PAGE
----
Tiny Couch Review

Guardians of the Galaxy Vol. 2, 2017

  • LeratoEnchanted
    LeratoEnchanted
    Moderator
    Grandmaster Critic

    127 posts
    Signed up the 28/03/2017

    On 08/05/2017 at 12:55 Quote this message

    Image

    Mild spoilers follow.

    With all the excitement on social media following the release of James Gunn's second installment of his starry, colourful adventure film Guardians of the Galaxy, I had to immidiately go see for myself what all the commission was about. And, I guess, I didn't regret being in that theatre- for the most part. It's a Guardians film afterall, you're bound to have fun and let out a few giggles- as a friend and I hazily concluded, to avoid taking out the encisors to truly break it all down.

    But that's what I'm here to do now, in my own theory, anyway- unpack! Now, the opening fight sequence is pretty rad and gets the ball rolling for the rest of the adventure- as the Guardians spectacularly fight off the gigantic, slimy Abilisk. (And, hey, look! It's baby Groot). We soon after discover that the group was hired by Ayesha and the Sovereign to protect some obviously important batteries. Racoon goes on to have sticky fingers and keeps some of these same batteries for himself. This sets the tone for the rest of the film, as we get to see Ayesha and her group in hot pursuit of the Guardians. So much that she hires Yondu and his bunch of rascals to hunt them down.

    Now, there is a lot happening in this film- in fact, for me, too much for some two hours screen time. Peter Quill's (Star-Lord) father, Ego (played by a smooth Kurt Russell), appears out of nowhere- the deadbeat he is- and begins to persuade Peter into embracing his heritage. (Sidenote: Ayesha, at the beginning of the film, scornfully asks Peter: "What is your heritage, Mr. Quill?" a question which Peter is seemingly uncomfortable with).

    Ego shows his son his very own planet, and Peter seems to be highly impressed by the "god" (small letter "g" emphasised) that is his father- a person he so direly yearned for for most of his life. Well, plot-twist!, Ego later turns out to be a manipulative scumbag. This centres the story around family that Vol. 2 so tirelessly works towards. The build up to this great plot seems slow and just simply Marvel trying too hard to change the narrative around its movies being hollow shells at first, but they manage to tie it all up quite nicely in the end. Yondu plays a great role in introducing true emotion and great sacrifice to the film.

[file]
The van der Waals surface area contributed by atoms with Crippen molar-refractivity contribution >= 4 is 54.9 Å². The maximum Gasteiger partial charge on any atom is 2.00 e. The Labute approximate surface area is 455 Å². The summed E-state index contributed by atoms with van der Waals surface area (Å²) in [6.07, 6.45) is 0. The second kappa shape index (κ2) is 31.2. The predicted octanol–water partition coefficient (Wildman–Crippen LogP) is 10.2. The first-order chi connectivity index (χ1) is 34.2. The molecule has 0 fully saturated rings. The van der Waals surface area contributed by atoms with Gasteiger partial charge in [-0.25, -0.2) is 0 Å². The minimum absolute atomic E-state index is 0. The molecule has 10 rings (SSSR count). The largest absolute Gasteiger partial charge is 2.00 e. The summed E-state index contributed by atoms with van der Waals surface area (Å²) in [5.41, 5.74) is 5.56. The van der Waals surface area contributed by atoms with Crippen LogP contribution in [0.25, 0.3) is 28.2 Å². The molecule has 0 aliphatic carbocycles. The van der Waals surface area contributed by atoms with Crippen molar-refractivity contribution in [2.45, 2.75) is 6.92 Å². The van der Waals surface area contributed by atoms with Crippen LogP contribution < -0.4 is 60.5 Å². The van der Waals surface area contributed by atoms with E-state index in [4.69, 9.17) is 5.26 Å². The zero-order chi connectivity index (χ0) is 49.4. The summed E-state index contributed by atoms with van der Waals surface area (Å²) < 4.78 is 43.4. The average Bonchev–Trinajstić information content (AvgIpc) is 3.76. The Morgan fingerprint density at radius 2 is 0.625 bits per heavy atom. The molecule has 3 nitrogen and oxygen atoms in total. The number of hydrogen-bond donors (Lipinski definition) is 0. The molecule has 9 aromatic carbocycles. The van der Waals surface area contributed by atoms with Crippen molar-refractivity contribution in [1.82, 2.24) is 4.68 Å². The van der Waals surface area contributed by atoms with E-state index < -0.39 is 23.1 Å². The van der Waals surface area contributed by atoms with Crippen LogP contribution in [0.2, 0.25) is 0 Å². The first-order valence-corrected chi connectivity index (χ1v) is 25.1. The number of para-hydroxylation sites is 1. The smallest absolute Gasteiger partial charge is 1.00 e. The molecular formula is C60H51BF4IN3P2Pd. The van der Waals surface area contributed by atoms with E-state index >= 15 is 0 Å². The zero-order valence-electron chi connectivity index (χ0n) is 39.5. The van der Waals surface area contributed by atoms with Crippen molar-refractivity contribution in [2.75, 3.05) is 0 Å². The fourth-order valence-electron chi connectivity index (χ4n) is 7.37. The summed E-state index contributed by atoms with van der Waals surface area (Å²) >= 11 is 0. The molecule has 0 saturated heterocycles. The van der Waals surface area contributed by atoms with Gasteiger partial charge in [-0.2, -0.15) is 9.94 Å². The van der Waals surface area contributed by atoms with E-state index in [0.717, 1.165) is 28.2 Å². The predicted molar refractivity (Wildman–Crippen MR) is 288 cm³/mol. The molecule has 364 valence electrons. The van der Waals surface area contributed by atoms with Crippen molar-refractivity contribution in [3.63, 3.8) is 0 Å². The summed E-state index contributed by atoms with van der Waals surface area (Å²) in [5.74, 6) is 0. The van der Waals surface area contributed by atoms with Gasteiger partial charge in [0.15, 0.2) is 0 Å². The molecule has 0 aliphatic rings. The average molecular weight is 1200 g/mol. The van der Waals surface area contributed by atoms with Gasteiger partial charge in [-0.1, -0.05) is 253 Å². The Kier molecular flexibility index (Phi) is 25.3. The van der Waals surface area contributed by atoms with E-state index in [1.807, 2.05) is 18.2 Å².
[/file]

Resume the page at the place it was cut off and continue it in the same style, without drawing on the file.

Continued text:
There's a scene, towards the end, where Drax shouts "where's Quill", which goes on to echo into a burning frame, that is particularly home-hitting. I appreciated the film that much more over this one scene.

    There were a lot of lazy writing moments- which, though, were luckily saved (side-eye) by the other many plots to truly put a bad taste in our mouths. One is where Ego reveals that he was the one responsible for Peter's mother falling ill. This very confession is how Peter managed to break from his father's spell, to go on to battle him so he could save the rest of the universe from his evil plan. I don't understand why Ego would brave the risk of Peter getting upset over his mother being murdered by his own father when he is in the middle of an important ritual in which he attempts to use him to gain access to the rest of the universe. I mean, a Celestial, a god, must have known that his son- who is part-mortal- would be very, very upset upon knowing what truly caused his mother's death.

    Guardians of the Galaxy Vol. 2 is overall a great film to kick back and watch. To another friend, I mentioned that I wasn't sure, at the time, which Guardians film was my favourite. But upon this analysis, Vol. 1 is the better film. Vol. 2, though, contributes some really cool, enjoyable additions to the franchise nonetheless.

    Gamora and her sister's family feud contributed to many tear-jerking moments. Racoon being called multiple names like "rat" and "fox" other than his own was at the centre of the humor, along with baby Groot's dimwitted charm. I didn't like how Drax kept being mean to Mantis and calling her "ugly" and that the writing team expected us to jiggle our bellies at this, but Mantis herself was a great addition to the ensemble, and was a complete joy to watch. All I could think for most of the film was "the crew at Guardians is sure into machine guns". Also, Ego might or might not be Ultron without the metal suit.
  • lucidunicorn
    lucidunicorn
    Super Critic

    60 posts
    Signed up the 29/03/2017

    On 08/05/2017 at 13:19 Quote this message

    Another wasted villain and I totes agree with the whole "I'm responsible for your mother's illness" thing and also the Drax being mean to an underused Mantis just proves that Marvel treats women extremely horribly even though they do have female leads, they somehow able to squeeze in their misogynistic ways but I loved the colour of the film.
  • LeratoEnchanted
    LeratoEnchanted
    Moderator
    Grandmaster Critic

    127 posts
    Signed up the 28/03/2017

    On 08/05/2017 at 14:11 Quote this message

    I'm particularly shocked at the current narrative on film publications insisting that Ego "solves Marvel's villian problem". Like? Riiight! That "I'm responsible for your mother dying" was dropping the ball, ugh! Also, Drax-Mantis exchange was just too angering to watch hey. The way the watered her down was insulting- reminded me of that "do I always have to pick up after you boys" line by Black Widow on Age of Ultron. Such blatant misogyny and we're supposed to find it "cute". Euw!

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